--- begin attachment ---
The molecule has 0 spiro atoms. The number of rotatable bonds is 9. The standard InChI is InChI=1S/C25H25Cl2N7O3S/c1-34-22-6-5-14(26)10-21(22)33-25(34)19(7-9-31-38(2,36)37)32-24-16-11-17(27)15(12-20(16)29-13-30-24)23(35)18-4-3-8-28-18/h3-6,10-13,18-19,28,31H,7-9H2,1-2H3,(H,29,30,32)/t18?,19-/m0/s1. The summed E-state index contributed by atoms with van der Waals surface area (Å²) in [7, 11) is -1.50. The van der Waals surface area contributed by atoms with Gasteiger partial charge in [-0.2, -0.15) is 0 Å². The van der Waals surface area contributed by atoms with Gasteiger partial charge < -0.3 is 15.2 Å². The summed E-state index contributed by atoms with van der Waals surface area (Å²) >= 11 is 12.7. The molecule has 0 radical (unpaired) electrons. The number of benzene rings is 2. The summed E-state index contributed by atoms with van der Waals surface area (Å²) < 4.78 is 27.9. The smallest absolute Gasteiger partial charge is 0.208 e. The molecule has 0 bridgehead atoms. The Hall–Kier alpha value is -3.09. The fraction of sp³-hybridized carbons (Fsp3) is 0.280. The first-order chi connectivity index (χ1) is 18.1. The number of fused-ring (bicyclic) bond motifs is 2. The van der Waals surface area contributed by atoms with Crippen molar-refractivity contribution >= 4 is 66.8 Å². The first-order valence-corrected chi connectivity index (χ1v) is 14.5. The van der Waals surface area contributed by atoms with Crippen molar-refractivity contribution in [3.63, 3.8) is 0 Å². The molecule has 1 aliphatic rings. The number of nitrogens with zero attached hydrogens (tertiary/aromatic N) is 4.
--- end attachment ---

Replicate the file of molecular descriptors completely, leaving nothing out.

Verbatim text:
The molecule has 0 spiro atoms. The number of rotatable bonds is 9. The standard InChI is InChI=1S/C25H25Cl2N7O3S/c1-34-22-6-5-14(26)10-21(22)33-25(34)19(7-9-31-38(2,36)37)32-24-16-11-17(27)15(12-20(16)29-13-30-24)23(35)18-4-3-8-28-18/h3-6,10-13,18-19,28,31H,7-9H2,1-2H3,(H,29,30,32)/t18?,19-/m0/s1. The summed E-state index contributed by atoms with van der Waals surface area (Å²) in [7, 11) is -1.50. The van der Waals surface area contributed by atoms with Gasteiger partial charge in [-0.2, -0.15) is 0 Å². The van der Waals surface area contributed by atoms with Gasteiger partial charge < -0.3 is 15.2 Å². The summed E-state index contributed by atoms with van der Waals surface area (Å²) >= 11 is 12.7. The molecule has 0 radical (unpaired) electrons. The number of benzene rings is 2. The summed E-state index contributed by atoms with van der Waals surface area (Å²) < 4.78 is 27.9. The smallest absolute Gasteiger partial charge is 0.208 e. The molecule has 0 bridgehead atoms. The Hall–Kier alpha value is -3.09. The fraction of sp³-hybridized carbons (Fsp3) is 0.280. The first-order chi connectivity index (χ1) is 18.1. The number of fused-ring (bicyclic) bond motifs is 2. The van der Waals surface area contributed by atoms with Crippen molar-refractivity contribution >= 4 is 66.8 Å². The first-order valence-corrected chi connectivity index (χ1v) is 14.5. The van der Waals surface area contributed by atoms with Crippen molar-refractivity contribution in [3.63, 3.8) is 0 Å². The molecule has 1 aliphatic rings. The number of nitrogens with zero attached hydrogens (tertiary/aromatic N) is 4.